E. Mark Windle. 25 August 2020
Among other genres, Elvis Presley was informed by the blues. Even as a young teenager, the songs he heard on Beale Street were a source of significant musical inspiration. And it would not be unreasonable to suggest that his interpretation of Arthur Crudup’s blues number “That’s All Right” helped kick-start the teenage rock ‘n’ roll revolution. But if that’s true, then “Hound Dog” provided the pace. It was almost inevitable that Elvis’ take on the song, which sold ten million copies worldwide, would overshadow the original version and the story of the woman who originally recorded it.
“Big Mama” Thornton was a fiercely independent woman; sometimes described as intimidating because of her physical frame and demeanour. Her personality may well have been a result of nature and nurture, given her difficult childhood and early adult years. In the context of the 1950s for a black female singer to break from the gender stereotype and stand out in a male dominated industry, a no-nonsense disposition was surely essential. In many ways, Thornton was a pioneer.
Willie (born Willa) Mae Thornton was born in 1926 in the tiny rural town of Ariton, seventy miles from Montgomery, Alabama. This was a time when gender rights barely existed and racial oppression in the areas was the norm. She was first exposed to music via spirituals and gospel music at her father’s Baptist church, and learned to sing and play the harmonica and drums. Willie Mae had to compete with six other siblings in the household. She left home at fourteen years of age after her mother died prematurely, taking up menial jobs at a local drinking establishment. One night she was given the opportunity to substitute for a local singer who failed to turn up, and a love for the blues developed from there. She hit the road with Sammy Green’s Georgia-based Hot Harlem Revue for the next eight years.
After a relocation to Houston, Thornton signed to Peacock. Label owner Don Robey was known as a ruthless businessman, yet aspiring singers would still flock to the label in the knowledge that Peacock and its subsidiaries carried the biggest roster of gospel and blues acts in the south. Robey’s connections also ensured excellent national record distribution. During her tenure with Peacock she performed in R&B package tours across the country with Junior Parker, Esther Philips and others.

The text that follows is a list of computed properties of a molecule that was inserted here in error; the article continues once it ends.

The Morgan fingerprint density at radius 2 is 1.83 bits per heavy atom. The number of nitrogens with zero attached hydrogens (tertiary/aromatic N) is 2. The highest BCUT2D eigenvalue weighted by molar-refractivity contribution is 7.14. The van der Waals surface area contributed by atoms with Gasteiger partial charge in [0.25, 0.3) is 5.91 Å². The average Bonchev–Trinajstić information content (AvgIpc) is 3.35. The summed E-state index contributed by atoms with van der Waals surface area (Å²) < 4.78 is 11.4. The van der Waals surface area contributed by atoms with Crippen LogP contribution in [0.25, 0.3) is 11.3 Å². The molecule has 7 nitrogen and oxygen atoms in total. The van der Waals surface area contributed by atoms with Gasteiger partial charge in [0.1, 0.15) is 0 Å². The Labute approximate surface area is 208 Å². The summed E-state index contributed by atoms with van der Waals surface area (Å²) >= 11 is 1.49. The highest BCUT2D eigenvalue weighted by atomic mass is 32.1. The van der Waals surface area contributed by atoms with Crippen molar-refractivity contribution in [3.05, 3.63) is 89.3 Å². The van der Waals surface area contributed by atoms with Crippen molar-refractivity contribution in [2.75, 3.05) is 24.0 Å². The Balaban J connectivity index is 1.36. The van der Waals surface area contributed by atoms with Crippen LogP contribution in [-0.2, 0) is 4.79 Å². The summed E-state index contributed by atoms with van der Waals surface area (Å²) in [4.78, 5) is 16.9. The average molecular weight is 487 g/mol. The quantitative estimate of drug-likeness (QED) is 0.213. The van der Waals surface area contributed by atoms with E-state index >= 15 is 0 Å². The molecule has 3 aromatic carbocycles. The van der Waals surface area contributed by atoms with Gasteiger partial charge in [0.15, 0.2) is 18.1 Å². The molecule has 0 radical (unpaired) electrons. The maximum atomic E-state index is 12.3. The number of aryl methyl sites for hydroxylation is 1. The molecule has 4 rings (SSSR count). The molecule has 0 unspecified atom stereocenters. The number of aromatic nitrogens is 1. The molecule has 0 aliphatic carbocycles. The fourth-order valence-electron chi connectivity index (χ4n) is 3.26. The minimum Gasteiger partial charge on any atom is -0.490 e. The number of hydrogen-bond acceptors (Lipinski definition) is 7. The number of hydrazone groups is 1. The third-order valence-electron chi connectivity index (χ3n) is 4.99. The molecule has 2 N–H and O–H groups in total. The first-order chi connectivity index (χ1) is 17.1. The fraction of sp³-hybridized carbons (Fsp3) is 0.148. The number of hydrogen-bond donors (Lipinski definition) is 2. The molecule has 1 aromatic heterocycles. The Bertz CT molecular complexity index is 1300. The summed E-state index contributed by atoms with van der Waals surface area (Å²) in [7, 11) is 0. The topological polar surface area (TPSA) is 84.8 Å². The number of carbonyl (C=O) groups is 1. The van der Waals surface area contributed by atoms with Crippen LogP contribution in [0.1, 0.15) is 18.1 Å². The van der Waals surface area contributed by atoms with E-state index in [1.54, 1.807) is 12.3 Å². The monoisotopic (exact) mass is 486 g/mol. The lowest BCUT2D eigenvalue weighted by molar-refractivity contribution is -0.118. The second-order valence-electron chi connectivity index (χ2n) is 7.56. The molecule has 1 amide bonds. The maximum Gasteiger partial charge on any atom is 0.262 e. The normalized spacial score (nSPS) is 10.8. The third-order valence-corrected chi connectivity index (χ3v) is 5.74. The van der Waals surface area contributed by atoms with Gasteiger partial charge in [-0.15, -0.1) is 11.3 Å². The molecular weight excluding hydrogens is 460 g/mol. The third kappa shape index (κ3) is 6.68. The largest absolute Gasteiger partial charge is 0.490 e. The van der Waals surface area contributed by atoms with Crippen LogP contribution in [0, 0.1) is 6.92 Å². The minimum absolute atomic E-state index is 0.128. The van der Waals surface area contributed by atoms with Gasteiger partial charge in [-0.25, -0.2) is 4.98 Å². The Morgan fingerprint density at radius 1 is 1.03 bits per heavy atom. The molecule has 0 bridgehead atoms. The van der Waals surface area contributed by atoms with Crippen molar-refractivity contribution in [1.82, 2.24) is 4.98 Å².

Thornton recorded the 12-bar blues “Hound Dog” under the studio supervision of song-writing duo Mike Leiber and Jerry Stoller. Mike Stoller was approached by Johnny Otis, who’d been given the task by Don Robey to find a hit for Thornton. When they first met, Leiber and Stoller found her a formidable character:
“In her combat boots and oversize overalls, she was frightening. There was something monstrous about Big Mama, but I wasn’t looking at her that way. We saw her as the perfect instrument for deadly blues that we relished. We knocked the song out in a couple of minutes; it just happened like lightening. We knew as they say in the south, that this dog would hunt. ‘Hound Dog’ had just the right amount of country-funk that the lady embodied.”
It reached number one in the Billboard R&B charts in 1953 and stayed there for seven weeks. The song was a perfect vehicle for Big Mama’s growling vocal delivery. Half a million copies were sold in the first three months alone. There was little financial reward however; a trend running throughout the most of her career. Even Leiber and Stoller didn’t initially benefit. Johnny Otis put his name to the song as composer and had informed Don Robey that he had power of attorney to sign for Leiber and Stoller, which was untrue. As Leiber and Stoller were underage, their parents signed a new contract with Robey, and a cheque was eventually received for $1,200. It bounced. Things were remedied for the song-writing duo three years later however, when a young white rock ‘n’ roll singer from Memphis recorded the song and “Hound Dog” hit the stratosphere.
That song would be Thornton’s musical peak in terms of Billboard chart success, but it wasn’t the end of her singing career. She tried out a number of record labels around L.A. and San Francisco in the 1960s and took on a European tour with the American Folk Blues Festival while under contract with the Arhoolie label. England embraced visiting blues singers, through an appreciation of the genre by home-grown bands like The Rolling Stones, The Animals and the Yardbirds. Thornton was among the first female US blues singers to perform there.
Three albums were released on Arhoolie, with the final one “Ball and Chain” presenting the title track and an up-tempo version of the spiritual-cum-underground railroad song “Wade in the Water”; the 45 format of course an in-demand R&B collector’s item. “Ball and Chain” was an original Thornton composition but once again the song was popularised by another singer; Janis Joplin. Joplin did acknowledge Willie Mae as a major influence, crediting her as the writer, and contrary to what is frequently reported in other bios, some royalties did come her way. Through the 1970s Willie Mae took part in more live tours including the American Folk Blues Festival and the Newport Jazz Festival, appearing alongside Muddy Waters, B.B. King, John Lee Hooker and other blues masters.
“Sassy Mama” was her final album, recorded for Vanguard Records in 1975. She continued to perform until the end of the decade, but inevitably the physical consequences of alcohol dependency which ran through most of her adult life would start to take hold. For the most part, Thornton didn’t perceive it as a “struggle” against alcohol. But she suffered progressive issues related to liver disease and her large frame, losing over 200lbs through illness and finally succumbing to a heart attack on July 25, 1984 in Los Angeles. Willie Mae “Big Mama” Thornton was inducted into the Blues Hall of Fame in the same year.